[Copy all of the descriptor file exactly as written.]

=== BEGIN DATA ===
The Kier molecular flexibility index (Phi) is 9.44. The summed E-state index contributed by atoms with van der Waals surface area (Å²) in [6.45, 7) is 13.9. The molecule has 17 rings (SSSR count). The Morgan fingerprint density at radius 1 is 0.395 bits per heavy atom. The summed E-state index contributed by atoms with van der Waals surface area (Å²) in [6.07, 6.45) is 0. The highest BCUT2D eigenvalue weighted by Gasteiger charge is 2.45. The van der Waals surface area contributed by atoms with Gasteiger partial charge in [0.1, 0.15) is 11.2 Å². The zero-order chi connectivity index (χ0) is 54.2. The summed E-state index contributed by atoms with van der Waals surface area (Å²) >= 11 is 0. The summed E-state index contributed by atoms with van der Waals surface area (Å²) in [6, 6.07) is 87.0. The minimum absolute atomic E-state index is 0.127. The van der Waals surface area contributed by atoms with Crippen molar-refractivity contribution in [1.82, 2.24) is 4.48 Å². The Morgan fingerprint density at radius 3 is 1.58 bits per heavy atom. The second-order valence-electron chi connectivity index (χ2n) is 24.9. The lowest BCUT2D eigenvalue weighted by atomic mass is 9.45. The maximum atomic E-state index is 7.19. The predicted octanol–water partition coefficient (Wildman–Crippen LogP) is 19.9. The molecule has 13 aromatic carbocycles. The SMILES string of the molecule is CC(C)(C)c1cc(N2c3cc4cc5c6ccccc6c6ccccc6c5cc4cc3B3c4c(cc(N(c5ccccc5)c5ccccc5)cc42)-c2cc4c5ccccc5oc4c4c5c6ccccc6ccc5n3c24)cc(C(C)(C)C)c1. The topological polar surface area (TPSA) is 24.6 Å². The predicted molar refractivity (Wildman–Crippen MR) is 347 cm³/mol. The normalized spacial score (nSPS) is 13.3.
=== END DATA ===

The Kier molecular flexibility index (Phi) is 9.44. The summed E-state index contributed by atoms with van der Waals surface area (Å²) in [6.45, 7) is 13.9. The molecule has 17 rings (SSSR count). The Morgan fingerprint density at radius 1 is 0.395 bits per heavy atom. The summed E-state index contributed by atoms with van der Waals surface area (Å²) in [6.07, 6.45) is 0. The highest BCUT2D eigenvalue weighted by Gasteiger charge is 2.45. The van der Waals surface area contributed by atoms with Gasteiger partial charge in [0.1, 0.15) is 11.2 Å². The zero-order chi connectivity index (χ0) is 54.2. The summed E-state index contributed by atoms with van der Waals surface area (Å²) >= 11 is 0. The summed E-state index contributed by atoms with van der Waals surface area (Å²) in [6, 6.07) is 87.0. The minimum absolute atomic E-state index is 0.127. The van der Waals surface area contributed by atoms with Crippen molar-refractivity contribution in [1.82, 2.24) is 4.48 Å². The Morgan fingerprint density at radius 3 is 1.58 bits per heavy atom. The second-order valence-electron chi connectivity index (χ2n) is 24.9. The lowest BCUT2D eigenvalue weighted by atomic mass is 9.45. The maximum atomic E-state index is 7.19. The predicted octanol–water partition coefficient (Wildman–Crippen LogP) is 19.9. The molecule has 13 aromatic carbocycles. The SMILES string of the molecule is CC(C)(C)c1cc(N2c3cc4cc5c6ccccc6c6ccccc6c5cc4cc3B3c4c(cc(N(c5ccccc5)c5ccccc5)cc42)-c2cc4c5ccccc5oc4c4c5c6ccccc6ccc5n3c24)cc(C(C)(C)C)c1. The topological polar surface area (TPSA) is 24.6 Å². The predicted molar refractivity (Wildman–Crippen MR) is 347 cm³/mol. The normalized spacial score (nSPS) is 13.3.